The third and final day of MicroConf 2017 was focused on a few themes: revenue, time and value.
Any conference Patrick McKenzie (patio11) speaks at will surely have a simple message: double your prices. Patrick has been making this case tirelessly for years and with good reason. His own page on his past consulting rates still strikes me an unobtainable madness. When someone says they are closing software consulting projects at a rate of $30,000/week i listen.
Also interesting about Patrick's talk was the perspective shift that has come with his recent employment at Stripe. This is a novel position for Patrick in recent years. For as long as i have been following him, he has never had a "boss" in the traditional sense of the word. This also means he is experiencing a degree of imposed structure and process that may be unusual.
He spoke of the importance of spending time generating value instead of working on menial tasks that every company requires operationally. At Stripe these are termed "toilsome" tasks. They have a culture of trying to automate as many of them as possible. This is a valuable lesson. Many of us assume these to be a sort of cost-of-business. There is no reason we should accept that. Elimination or automating menial tasks are a great way to free up time to work on the things we care about. The things that excite us.
Automate the toilsome bits
Another speaker touched on a similar topic. We work on side projects because we believe they will improve our lives by adding to our income or replacing the need to work for someone completely. But how much of our current quality of life should we sacrifice to gamble on that dream? We can expect our quality of life to fall as side projects consume more of our day.
I tried staying up "until my eyeballs bleed!" Bad advice.
In order to stay happy and not feel consumed we need to either free up time or work less. I would argue that both should be the goals. Side projects, practically by definition, don't have a due date. We may self-impose dates to enforce productivity, but we shouldn't need to race to market to beat bigger players. Race-to-market ideas are not good fits for side projects. The "i'm first" value prop is easily crushed by deeper pockets.
Instead, bootstrapped side projects do best at targeting underserved niches. The agility of a small project allows you to build a highly focused tool that perfectly solves the problems of a specific group. Bigger players have more resources but build for more generalized markets. This strength also means there is no impending doom if you fail to ship this week. Take your time. No amount of "success" is worth sacrificing your happiness and relationships to achieve.
Provide real value
The final theme of the talks was towards achieving that niche and providing a highly specialized tool for highly specialized people. The point that struck me most was remembering that it isn't about the product. It is about the customer.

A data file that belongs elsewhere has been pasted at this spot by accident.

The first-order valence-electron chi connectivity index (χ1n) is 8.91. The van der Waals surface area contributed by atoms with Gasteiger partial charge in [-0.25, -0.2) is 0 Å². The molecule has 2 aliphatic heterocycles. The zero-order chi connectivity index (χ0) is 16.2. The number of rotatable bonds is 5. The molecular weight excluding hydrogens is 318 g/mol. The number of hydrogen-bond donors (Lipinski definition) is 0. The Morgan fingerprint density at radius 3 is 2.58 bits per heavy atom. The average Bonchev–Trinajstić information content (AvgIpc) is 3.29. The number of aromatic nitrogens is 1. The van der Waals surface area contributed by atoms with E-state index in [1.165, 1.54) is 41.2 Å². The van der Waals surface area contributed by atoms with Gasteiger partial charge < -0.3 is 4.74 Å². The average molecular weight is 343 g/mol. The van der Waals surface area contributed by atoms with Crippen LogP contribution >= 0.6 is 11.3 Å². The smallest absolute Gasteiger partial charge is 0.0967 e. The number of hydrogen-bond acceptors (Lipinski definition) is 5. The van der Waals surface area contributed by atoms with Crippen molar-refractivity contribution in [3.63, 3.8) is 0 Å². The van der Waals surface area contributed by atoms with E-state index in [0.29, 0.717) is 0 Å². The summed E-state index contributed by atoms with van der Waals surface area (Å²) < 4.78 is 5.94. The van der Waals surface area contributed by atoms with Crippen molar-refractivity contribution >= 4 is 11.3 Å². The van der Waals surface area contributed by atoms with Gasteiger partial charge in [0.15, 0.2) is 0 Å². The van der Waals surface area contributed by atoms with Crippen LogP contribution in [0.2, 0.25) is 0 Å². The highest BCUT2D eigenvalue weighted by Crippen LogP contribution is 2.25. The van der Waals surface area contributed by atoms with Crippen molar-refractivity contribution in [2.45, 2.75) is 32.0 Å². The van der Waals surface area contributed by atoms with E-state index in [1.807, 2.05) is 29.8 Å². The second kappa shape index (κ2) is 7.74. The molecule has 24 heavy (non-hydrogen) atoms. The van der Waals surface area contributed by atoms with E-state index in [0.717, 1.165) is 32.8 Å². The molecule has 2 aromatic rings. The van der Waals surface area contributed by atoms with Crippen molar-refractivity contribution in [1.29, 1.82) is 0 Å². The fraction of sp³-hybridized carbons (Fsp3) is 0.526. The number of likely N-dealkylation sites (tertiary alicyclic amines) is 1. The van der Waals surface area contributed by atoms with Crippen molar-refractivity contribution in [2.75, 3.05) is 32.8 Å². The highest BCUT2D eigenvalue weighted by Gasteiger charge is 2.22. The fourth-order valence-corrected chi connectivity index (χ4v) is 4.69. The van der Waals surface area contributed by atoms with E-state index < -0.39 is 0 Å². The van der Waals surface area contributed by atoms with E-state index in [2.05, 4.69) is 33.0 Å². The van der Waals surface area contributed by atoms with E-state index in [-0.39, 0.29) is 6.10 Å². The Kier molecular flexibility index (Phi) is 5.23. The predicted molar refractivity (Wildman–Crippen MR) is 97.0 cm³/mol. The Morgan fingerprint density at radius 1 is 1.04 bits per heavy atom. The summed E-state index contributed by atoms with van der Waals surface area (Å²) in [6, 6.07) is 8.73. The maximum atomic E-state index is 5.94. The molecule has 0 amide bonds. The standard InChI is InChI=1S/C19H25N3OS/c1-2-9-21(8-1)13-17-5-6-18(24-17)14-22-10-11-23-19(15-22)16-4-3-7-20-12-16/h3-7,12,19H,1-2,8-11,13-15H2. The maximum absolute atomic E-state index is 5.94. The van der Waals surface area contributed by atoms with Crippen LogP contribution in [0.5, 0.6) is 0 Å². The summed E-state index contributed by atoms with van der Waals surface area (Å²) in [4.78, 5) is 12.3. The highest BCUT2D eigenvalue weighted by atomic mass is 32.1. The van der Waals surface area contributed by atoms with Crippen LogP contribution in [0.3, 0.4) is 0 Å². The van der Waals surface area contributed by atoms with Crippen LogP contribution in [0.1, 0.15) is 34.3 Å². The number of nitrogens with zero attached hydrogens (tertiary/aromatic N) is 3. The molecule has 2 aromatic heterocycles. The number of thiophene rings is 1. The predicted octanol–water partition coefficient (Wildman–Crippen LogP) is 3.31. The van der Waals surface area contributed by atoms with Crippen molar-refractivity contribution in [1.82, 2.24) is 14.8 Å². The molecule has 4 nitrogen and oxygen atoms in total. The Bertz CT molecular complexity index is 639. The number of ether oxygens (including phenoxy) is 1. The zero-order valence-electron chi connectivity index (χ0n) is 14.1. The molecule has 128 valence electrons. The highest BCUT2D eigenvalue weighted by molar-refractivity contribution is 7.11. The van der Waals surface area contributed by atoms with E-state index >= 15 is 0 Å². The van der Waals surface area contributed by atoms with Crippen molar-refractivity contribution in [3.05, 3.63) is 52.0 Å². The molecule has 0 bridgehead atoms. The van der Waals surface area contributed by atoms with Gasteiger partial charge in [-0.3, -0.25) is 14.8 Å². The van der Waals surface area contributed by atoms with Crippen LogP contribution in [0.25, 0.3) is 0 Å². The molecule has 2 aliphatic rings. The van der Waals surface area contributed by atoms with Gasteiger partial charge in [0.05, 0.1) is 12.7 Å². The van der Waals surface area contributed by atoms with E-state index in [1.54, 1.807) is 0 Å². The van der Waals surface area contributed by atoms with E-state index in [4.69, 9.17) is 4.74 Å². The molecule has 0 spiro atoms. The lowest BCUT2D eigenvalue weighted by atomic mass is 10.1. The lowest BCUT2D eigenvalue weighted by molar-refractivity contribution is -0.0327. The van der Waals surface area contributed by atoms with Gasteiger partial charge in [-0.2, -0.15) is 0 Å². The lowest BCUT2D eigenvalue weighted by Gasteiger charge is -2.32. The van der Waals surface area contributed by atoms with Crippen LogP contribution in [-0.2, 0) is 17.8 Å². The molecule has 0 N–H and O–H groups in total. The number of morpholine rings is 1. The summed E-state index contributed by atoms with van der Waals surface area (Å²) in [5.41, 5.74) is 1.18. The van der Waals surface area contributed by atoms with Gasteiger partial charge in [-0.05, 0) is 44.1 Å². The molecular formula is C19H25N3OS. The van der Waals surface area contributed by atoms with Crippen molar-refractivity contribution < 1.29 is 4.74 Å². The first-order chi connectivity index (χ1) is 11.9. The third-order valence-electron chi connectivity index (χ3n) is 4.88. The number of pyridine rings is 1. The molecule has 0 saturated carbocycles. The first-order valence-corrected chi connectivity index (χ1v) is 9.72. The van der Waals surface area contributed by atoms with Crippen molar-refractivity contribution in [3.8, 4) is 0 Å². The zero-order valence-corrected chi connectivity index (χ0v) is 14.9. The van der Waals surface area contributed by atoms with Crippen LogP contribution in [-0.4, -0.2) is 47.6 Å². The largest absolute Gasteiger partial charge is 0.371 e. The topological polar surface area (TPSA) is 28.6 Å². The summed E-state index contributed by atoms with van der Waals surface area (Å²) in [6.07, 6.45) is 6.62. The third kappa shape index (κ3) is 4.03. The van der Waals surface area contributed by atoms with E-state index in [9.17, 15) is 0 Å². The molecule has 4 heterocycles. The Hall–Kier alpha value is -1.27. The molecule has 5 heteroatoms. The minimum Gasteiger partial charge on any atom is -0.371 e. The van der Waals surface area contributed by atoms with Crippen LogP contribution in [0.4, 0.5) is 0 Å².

I know that is "obvious". But as a developer, it is easy for me to be excited about what i built and what it does. Neither matters. Customers don't buy a product. They buy the improvement to their lives the product will bring them. This fundamentally alters how you talk about your product. It changes how you market your product. Because you aren't marketing your product. You are marking the life improvements your product brings.
Your customer isn't buying your product. They are buying the version of their life they hope your product gives them
This is why a highly specialized customer base is a more approachable start. When you speak about a specific niche, you can market directly to the pain points they experience. Not general platitudes, but addressing real issues.
Talk to your customers
All of this talk about providing specialized value to specialized people is impossible without a deep understanding of the problems in the first place. We will either get this understanding by having lived through the problems ourselves or by talking to our prospective customers.
Talk to your customers. You won't, but you should.
For those of us who think we are lucky because we have in fact lived through the problem, i'm sorry to say but you are a single data point. You need more feedback. Talk to your customers.
The entire premise of our side projects is to target a niche and provide a solution superior in quality and marketing than all the others. This is impossible without empathy and a deep understanding for those customers. Intuition won't cut it here. Speak with them.
Good conference great people
My earliest suspicions of MicroConf were confirmed by the end of day 3. The real value was being here and talking to the other attendees and speakers. There is so much hunger, creativity and perspective to be had from the people here.
If you have an interest in bootstrapping products but feel like you keep falling short, it is probably a worthwhile event to attend next year. The price tag may be hard to swallow. But if MicroConf helps you launch even one product, it will pay for itself many times over.
tl;dr: Understanding your customer is the only way to successfully bootstrap a product. After that, charge more and work smarter.